A day by the reedbed

On Saturday I was at the Snape Poetry Festival, England’s number one festival. I live about an hour and twenty minutes’ drive away, so I could go up just for the day, the main day of the three. Last year I stayed bed and breakfast and sampled the whole experience from Friday to Sunday, but this time I thought one day was enough (and saved money).

 

It’s a pretty intensive experience. Why “a day by the reedbed”? Snape Maltings, the arts (mainly music) centre where it’s now held, is by an estuarine reedbed on the Suffolk coast. It’s a beautiful place. Last year but one, my first attendance, an aged Korean poet guesting there referred to the beauty of the reedbed and then said the Maltings was full of poetry – “maybe more poetry when it was industrial”. That wry comment hit a button for many people: there is no such thing as a cathedral of the arts.

 

There are many things I could write about, but I want to choose two. The main one is about comparisons and extended metaphors – whole poems that seem to be about one thing but are also (or instead) about something else. I think I’ll leave that till next time and do it properly, talking about Elizabeth Bishop’s poem “Sandpiper”, Paula Bohince’s talk about the poem, which left me with reservations, and by way of comparison, a couple of my poems that try something similar.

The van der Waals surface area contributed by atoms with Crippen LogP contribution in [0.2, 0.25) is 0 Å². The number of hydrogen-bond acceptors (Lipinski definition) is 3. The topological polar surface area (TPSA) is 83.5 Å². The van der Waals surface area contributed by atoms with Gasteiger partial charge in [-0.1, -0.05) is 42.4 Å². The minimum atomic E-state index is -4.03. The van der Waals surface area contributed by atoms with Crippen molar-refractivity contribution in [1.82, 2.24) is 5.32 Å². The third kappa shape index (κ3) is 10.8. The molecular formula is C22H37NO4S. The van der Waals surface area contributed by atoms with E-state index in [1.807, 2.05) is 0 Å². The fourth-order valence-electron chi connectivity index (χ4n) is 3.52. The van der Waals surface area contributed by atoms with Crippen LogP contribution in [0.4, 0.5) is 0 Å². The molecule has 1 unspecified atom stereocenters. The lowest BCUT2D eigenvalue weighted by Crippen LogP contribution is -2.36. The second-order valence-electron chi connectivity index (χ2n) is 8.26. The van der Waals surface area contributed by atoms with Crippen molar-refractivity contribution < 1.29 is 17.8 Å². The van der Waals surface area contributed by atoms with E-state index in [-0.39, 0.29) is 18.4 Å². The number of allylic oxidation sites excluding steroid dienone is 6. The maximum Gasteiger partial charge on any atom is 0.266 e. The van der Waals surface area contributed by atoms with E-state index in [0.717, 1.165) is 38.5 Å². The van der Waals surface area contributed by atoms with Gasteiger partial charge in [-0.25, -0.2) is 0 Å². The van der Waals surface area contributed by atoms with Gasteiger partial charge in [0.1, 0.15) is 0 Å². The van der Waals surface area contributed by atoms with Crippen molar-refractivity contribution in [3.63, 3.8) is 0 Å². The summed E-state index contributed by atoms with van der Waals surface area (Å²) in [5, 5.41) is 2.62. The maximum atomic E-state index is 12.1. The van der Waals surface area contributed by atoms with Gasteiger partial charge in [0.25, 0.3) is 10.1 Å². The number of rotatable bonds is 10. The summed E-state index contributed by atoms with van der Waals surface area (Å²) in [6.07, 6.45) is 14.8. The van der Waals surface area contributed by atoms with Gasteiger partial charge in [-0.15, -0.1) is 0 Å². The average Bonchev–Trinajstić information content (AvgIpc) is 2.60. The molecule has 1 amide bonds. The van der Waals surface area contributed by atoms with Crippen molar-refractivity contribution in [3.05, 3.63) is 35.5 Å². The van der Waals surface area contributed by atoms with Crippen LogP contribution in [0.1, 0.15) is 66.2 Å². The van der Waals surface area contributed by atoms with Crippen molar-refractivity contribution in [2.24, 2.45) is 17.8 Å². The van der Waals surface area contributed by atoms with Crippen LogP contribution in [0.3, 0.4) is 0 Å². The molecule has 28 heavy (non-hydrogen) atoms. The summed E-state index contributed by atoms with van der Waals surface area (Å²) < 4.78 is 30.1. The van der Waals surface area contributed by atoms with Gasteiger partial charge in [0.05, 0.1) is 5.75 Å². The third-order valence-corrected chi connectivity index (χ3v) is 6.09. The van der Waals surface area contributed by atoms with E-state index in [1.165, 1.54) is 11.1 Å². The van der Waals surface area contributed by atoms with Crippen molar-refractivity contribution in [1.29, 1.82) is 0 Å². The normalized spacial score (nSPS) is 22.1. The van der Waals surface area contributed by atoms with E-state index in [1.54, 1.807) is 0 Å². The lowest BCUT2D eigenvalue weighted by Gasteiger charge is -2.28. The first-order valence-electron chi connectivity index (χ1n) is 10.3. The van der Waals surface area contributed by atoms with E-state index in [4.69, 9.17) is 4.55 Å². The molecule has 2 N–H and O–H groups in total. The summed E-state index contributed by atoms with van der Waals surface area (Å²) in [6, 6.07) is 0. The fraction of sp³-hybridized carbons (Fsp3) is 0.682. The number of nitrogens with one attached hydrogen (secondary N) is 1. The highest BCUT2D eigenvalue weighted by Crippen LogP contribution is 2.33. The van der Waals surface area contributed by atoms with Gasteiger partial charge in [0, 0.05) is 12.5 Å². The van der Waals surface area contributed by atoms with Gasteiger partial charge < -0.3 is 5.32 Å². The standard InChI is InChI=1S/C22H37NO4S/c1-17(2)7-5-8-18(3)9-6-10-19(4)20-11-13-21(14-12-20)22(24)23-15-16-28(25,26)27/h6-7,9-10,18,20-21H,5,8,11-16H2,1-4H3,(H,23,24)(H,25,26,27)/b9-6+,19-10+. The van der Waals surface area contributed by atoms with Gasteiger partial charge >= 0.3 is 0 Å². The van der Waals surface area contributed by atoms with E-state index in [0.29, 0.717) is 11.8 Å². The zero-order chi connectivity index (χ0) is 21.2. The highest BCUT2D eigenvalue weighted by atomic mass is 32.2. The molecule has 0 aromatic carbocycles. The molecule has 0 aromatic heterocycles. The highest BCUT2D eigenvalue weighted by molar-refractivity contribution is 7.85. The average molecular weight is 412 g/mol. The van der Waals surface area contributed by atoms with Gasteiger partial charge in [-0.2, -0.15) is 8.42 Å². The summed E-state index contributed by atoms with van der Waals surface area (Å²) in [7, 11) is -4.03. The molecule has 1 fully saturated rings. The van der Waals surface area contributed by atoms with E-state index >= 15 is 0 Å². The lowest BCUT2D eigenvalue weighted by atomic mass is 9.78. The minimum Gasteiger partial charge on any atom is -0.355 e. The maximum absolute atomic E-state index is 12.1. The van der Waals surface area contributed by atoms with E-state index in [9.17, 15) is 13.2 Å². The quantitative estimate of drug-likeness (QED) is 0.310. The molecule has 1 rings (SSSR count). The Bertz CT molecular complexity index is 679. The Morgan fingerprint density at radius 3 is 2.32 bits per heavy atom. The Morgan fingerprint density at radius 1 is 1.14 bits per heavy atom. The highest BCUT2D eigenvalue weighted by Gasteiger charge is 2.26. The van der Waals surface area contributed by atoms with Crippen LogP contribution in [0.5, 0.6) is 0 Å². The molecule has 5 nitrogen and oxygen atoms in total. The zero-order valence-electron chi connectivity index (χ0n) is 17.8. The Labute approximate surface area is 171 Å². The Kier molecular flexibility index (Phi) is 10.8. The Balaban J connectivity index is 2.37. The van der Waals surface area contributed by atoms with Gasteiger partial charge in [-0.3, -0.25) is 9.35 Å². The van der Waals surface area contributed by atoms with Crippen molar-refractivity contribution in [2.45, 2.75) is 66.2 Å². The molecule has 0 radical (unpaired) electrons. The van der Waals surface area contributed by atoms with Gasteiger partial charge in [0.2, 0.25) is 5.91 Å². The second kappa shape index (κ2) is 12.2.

So I’m just going to say I was struck like lightning by the last event. Two young female poets read some of their work. One, an American, left me cold with a kind of word-association exercise that might have appealed to me if I’d been into crosswords. The other

karen mccarthy woolf

 

was Karen McCarthy Woolf. A poem about dead animals by the roadside on Dartmoor. A poem about a stillbirth. Immediate, vivid, precise, painful, exciting. Superb poetry: I’m not quite going to place it with the best of Keats or Hopkins or Yeats, but I’ve never heard anything read aloud with so much impact – which obviously implies that she reads well.

 

Tell me poetry is dead.

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One reason for going to a poetry open mic

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Now here’s untrodden ground. I’ve found Wonderful WordPress’s new way of allowing you to import images, but the only way you can do it is quoting the URL, assuming you have it. So this comes out here as gobbledegook and if it stays as gobbledegook, for which I do not apologise as it may inspire someone.

I went to a local open mic (why not open mike?) in Colchester. I read some of my stuff and listened to some superb poetry, much from people who were not regulars and had one short minute. There was a lead performer, a political poet with a rap style – very talented, but I prefer my politics delievered at a slower pace so I can think about it and even disagree.